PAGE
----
We are delighted to announce that “Welcome to Refugee Purgatory on the Hungary Border”, a 2017 film by Jaime Alekos for IRIN News, has won first place in the Migration Media Awards’ video category.
The Migration Media Award (MMA), given annually by the International Centre for Migration Policy Development, recognises and rewards the journalistic excellence, relevance, and newsworthiness of press pieces dealing with migration in the Euro-Mediterranean region in all its aspects. Funded by the European Union, the awards provide €750 to €7,000 towards the production of a second story.
The film already won an Award of Excellence in the Pictures of the Year International competition by the Donald W. Reynolds Journalism Institute.
How the film came about
Thousands of migrants and refugees trying to reach northern Europe became trapped in Serbia when neighbouring countries sealed their borders in early 2016. After months of living in squalid conditions in abandoned buildings or overcrowded reception centres, many attempted to cross into Hungary.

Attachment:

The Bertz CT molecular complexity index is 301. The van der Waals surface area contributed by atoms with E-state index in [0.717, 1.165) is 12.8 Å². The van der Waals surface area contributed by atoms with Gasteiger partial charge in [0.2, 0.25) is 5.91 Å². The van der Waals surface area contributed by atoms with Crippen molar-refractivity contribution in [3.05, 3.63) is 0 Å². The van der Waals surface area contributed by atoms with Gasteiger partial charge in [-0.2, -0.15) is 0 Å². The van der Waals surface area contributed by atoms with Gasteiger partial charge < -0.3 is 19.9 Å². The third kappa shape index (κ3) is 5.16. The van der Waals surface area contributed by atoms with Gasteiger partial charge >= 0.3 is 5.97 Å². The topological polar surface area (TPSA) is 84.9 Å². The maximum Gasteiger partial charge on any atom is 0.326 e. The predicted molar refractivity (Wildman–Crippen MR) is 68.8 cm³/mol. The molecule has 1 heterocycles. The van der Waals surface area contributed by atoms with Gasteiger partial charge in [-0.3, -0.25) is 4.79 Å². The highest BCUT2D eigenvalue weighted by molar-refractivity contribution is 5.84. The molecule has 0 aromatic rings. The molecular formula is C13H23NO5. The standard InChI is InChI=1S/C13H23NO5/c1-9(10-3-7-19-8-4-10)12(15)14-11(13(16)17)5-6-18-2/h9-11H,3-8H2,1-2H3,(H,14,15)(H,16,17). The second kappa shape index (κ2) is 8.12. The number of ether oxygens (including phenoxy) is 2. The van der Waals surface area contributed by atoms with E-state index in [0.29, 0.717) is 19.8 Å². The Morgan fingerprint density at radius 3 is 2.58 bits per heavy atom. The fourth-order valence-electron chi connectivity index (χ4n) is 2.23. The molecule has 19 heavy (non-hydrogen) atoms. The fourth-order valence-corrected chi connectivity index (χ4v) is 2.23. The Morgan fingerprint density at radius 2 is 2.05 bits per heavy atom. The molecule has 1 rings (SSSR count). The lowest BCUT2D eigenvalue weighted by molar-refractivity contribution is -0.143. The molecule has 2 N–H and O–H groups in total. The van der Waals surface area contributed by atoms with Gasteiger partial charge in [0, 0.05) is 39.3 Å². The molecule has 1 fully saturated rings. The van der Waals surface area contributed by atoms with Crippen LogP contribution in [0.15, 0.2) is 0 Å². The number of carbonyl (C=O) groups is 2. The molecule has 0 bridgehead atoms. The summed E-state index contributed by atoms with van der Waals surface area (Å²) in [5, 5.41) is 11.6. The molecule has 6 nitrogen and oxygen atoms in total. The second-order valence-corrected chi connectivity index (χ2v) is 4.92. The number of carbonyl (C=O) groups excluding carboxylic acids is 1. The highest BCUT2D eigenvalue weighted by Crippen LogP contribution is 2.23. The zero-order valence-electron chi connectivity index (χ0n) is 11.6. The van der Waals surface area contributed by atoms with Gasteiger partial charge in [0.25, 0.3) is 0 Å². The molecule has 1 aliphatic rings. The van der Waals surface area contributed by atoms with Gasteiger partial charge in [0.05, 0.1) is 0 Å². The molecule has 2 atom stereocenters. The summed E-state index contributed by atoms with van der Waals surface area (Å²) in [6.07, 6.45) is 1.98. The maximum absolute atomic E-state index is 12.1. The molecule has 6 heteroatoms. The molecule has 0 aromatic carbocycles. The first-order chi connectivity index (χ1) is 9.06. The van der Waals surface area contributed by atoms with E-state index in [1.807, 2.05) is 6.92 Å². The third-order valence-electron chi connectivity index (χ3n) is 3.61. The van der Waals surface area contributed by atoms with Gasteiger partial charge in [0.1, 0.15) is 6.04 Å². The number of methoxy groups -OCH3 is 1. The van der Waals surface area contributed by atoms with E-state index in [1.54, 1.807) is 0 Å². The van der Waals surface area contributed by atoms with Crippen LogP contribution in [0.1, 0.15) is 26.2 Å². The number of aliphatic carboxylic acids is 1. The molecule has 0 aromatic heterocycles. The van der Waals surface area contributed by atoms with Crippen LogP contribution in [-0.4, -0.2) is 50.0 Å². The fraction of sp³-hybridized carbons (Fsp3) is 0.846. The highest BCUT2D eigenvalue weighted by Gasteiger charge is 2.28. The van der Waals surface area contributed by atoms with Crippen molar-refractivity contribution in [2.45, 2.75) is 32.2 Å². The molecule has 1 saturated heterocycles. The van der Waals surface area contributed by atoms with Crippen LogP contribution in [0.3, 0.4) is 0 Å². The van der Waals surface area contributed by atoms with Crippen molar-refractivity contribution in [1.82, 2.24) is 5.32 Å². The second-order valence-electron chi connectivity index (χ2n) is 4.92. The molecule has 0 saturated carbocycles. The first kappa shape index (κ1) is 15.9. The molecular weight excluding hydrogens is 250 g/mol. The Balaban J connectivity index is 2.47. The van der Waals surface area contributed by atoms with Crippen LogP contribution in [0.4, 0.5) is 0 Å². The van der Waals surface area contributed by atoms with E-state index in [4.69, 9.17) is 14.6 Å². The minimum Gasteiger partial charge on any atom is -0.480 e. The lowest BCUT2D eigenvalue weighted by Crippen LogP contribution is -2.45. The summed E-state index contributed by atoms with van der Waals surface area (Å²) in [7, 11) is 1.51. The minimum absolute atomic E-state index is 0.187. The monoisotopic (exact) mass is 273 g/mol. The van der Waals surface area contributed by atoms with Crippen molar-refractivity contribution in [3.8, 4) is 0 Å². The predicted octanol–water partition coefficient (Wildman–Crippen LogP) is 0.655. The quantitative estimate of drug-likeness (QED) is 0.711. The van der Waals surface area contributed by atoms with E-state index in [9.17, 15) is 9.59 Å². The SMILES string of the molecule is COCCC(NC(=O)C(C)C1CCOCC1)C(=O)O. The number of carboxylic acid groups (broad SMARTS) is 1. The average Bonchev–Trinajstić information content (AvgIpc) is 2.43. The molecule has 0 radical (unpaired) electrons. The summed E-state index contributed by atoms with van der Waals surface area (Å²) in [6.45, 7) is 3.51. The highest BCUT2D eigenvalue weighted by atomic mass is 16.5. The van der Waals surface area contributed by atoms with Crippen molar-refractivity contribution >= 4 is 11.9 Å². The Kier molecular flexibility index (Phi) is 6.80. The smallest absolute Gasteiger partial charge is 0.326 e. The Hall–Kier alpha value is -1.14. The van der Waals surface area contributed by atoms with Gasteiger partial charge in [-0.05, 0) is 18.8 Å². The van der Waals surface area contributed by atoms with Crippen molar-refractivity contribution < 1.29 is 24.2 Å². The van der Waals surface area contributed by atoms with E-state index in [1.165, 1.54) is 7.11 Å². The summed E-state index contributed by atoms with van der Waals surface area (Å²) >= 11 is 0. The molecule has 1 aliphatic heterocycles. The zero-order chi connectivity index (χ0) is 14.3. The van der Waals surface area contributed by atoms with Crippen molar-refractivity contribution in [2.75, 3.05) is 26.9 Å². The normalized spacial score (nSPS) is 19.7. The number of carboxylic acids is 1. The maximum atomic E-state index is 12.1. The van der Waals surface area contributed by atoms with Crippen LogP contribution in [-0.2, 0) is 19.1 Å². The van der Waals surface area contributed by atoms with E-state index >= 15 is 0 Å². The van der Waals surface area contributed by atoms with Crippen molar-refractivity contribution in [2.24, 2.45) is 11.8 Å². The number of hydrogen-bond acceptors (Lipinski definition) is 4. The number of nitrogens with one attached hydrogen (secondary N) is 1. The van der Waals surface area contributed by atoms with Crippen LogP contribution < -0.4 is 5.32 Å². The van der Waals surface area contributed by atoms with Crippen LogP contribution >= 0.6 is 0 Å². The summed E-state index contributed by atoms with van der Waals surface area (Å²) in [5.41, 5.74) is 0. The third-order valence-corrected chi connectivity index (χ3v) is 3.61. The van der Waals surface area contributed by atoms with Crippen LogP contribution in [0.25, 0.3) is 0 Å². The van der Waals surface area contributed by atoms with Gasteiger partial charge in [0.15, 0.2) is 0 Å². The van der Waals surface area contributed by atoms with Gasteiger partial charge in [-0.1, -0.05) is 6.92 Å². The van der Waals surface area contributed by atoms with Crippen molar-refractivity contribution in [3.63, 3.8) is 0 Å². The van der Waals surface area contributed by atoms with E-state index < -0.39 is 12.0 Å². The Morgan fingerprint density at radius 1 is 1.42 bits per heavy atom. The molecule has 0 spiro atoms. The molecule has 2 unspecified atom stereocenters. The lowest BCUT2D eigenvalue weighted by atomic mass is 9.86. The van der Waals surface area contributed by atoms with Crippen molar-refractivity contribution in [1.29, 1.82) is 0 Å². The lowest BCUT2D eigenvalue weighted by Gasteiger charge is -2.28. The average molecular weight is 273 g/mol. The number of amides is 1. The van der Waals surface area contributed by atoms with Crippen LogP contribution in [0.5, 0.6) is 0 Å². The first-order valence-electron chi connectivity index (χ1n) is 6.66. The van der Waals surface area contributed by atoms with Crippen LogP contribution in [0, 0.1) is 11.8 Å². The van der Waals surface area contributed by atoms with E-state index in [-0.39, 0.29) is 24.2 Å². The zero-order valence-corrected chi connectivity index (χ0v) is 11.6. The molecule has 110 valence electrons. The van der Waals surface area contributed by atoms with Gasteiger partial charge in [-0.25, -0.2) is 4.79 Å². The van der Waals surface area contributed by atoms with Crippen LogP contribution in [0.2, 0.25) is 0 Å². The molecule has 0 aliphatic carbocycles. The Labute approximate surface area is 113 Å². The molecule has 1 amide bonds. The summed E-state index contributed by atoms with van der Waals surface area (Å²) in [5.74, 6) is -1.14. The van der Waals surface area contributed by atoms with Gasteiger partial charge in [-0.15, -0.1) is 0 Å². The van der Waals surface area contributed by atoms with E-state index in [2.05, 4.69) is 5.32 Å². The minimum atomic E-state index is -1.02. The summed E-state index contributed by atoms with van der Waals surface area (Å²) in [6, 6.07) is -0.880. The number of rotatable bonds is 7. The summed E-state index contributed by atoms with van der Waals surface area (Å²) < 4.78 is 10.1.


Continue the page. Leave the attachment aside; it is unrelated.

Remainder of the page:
Filmmaker Jaime Alekos spent two months capturing the testimonies of migrants in a no man’s land near the Hungarian border where they try to retain their human dignity and the will to move on and start new lives despite repeated abuse and pushbacks. His raw and atmospheric film shows young men shivering in blankets in the snow, huddling around forest fires, washing themselves in near darkness in disused warehouses. The migrants, many of them unaccompanied minors from Afghanistan and Pakistan, describe being caught near the border by Hungarian police, beaten brutally, and forced back into Serbia.
These were not isolated incidents. Médecins Sans Frontières teams working in Serbia regularly treated migrants for injuries inflicted by Hungarian border patrols and the Council of Europe’s Committee for the Prevention of Torture recently published its own findings that the abuse appears to be both systematic and ongoing. Noting this, Jaime wrote us to say, “They still report the same kind of treatment that I found when I was working on the story. And with the recent EU moves to impose sanctions against Hungary, this issue has become even more relevant.”
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